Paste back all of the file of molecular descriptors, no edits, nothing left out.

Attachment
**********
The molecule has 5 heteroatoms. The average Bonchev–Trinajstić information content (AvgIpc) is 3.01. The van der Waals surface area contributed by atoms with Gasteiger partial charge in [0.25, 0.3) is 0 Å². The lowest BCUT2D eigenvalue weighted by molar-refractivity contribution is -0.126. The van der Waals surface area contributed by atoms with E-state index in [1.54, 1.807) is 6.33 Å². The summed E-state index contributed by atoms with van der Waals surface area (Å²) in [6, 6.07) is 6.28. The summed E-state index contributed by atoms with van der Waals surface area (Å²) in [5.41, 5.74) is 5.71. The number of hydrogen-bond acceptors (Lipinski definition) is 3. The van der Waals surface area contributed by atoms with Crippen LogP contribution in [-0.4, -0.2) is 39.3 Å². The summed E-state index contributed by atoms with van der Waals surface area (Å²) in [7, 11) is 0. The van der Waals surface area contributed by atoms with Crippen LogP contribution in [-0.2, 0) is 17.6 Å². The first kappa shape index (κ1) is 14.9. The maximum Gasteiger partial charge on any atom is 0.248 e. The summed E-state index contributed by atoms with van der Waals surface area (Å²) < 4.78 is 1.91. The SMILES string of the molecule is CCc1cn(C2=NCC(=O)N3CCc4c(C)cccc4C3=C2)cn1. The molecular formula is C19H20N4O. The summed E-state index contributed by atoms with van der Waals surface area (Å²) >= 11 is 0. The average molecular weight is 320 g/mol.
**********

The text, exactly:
The molecule has 5 heteroatoms. The average Bonchev–Trinajstić information content (AvgIpc) is 3.01. The van der Waals surface area contributed by atoms with Gasteiger partial charge in [0.25, 0.3) is 0 Å². The lowest BCUT2D eigenvalue weighted by molar-refractivity contribution is -0.126. The van der Waals surface area contributed by atoms with E-state index in [1.54, 1.807) is 6.33 Å². The summed E-state index contributed by atoms with van der Waals surface area (Å²) in [6, 6.07) is 6.28. The summed E-state index contributed by atoms with van der Waals surface area (Å²) in [5.41, 5.74) is 5.71. The number of hydrogen-bond acceptors (Lipinski definition) is 3. The van der Waals surface area contributed by atoms with Crippen LogP contribution in [-0.4, -0.2) is 39.3 Å². The summed E-state index contributed by atoms with van der Waals surface area (Å²) in [7, 11) is 0. The van der Waals surface area contributed by atoms with Crippen LogP contribution in [-0.2, 0) is 17.6 Å². The first kappa shape index (κ1) is 14.9. The maximum Gasteiger partial charge on any atom is 0.248 e. The summed E-state index contributed by atoms with van der Waals surface area (Å²) < 4.78 is 1.91. The SMILES string of the molecule is CCc1cn(C2=NCC(=O)N3CCc4c(C)cccc4C3=C2)cn1. The molecular formula is C19H20N4O. The summed E-state index contributed by atoms with van der Waals surface area (Å²) >= 11 is 0. The average molecular weight is 320 g/mol.